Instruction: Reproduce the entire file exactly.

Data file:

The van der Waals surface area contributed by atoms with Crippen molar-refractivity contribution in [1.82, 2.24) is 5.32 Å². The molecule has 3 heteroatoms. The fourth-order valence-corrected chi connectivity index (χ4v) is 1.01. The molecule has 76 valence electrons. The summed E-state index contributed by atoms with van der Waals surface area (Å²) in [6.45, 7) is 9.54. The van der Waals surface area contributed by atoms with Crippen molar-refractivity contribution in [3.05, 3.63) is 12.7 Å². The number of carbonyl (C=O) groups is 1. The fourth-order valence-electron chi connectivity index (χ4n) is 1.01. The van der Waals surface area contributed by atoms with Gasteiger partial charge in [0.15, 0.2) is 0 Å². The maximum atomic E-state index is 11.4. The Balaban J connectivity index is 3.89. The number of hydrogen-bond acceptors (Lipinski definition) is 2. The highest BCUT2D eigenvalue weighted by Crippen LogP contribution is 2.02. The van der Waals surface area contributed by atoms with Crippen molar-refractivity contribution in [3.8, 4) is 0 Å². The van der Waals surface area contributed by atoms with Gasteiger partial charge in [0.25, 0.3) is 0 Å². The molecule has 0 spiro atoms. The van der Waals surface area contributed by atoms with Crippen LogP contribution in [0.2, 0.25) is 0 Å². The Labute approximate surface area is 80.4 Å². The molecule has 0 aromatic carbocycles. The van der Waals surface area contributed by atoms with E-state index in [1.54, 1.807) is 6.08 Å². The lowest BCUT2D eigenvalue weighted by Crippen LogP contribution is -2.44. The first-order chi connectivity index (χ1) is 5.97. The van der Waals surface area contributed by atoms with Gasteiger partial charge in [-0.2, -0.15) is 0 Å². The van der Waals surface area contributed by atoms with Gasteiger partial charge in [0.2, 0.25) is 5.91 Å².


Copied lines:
The van der Waals surface area contributed by atoms with Crippen molar-refractivity contribution in [1.82, 2.24) is 5.32 Å². The molecule has 3 heteroatoms. The fourth-order valence-corrected chi connectivity index (χ4v) is 1.01. The molecule has 76 valence electrons. The summed E-state index contributed by atoms with van der Waals surface area (Å²) in [6.45, 7) is 9.54. The van der Waals surface area contributed by atoms with Crippen molar-refractivity contribution in [3.05, 3.63) is 12.7 Å². The number of carbonyl (C=O) groups is 1. The fourth-order valence-electron chi connectivity index (χ4n) is 1.01. The van der Waals surface area contributed by atoms with Gasteiger partial charge in [0.15, 0.2) is 0 Å². The maximum atomic E-state index is 11.4. The Balaban J connectivity index is 3.89. The number of hydrogen-bond acceptors (Lipinski definition) is 2. The highest BCUT2D eigenvalue weighted by Crippen LogP contribution is 2.02. The van der Waals surface area contributed by atoms with Crippen molar-refractivity contribution in [3.8, 4) is 0 Å². The van der Waals surface area contributed by atoms with Gasteiger partial charge in [0.25, 0.3) is 0 Å². The molecule has 0 spiro atoms. The van der Waals surface area contributed by atoms with Crippen LogP contribution in [0.2, 0.25) is 0 Å². The Labute approximate surface area is 80.4 Å². The molecule has 0 aromatic carbocycles. The van der Waals surface area contributed by atoms with E-state index in [1.54, 1.807) is 6.08 Å². The lowest BCUT2D eigenvalue weighted by Crippen LogP contribution is -2.44. The first-order chi connectivity index (χ1) is 5.97. The van der Waals surface area contributed by atoms with Gasteiger partial charge in [-0.2, -0.15) is 0 Å². The van der Waals surface area contributed by atoms with Gasteiger partial charge in [0.2, 0.25) is 5.91 Å².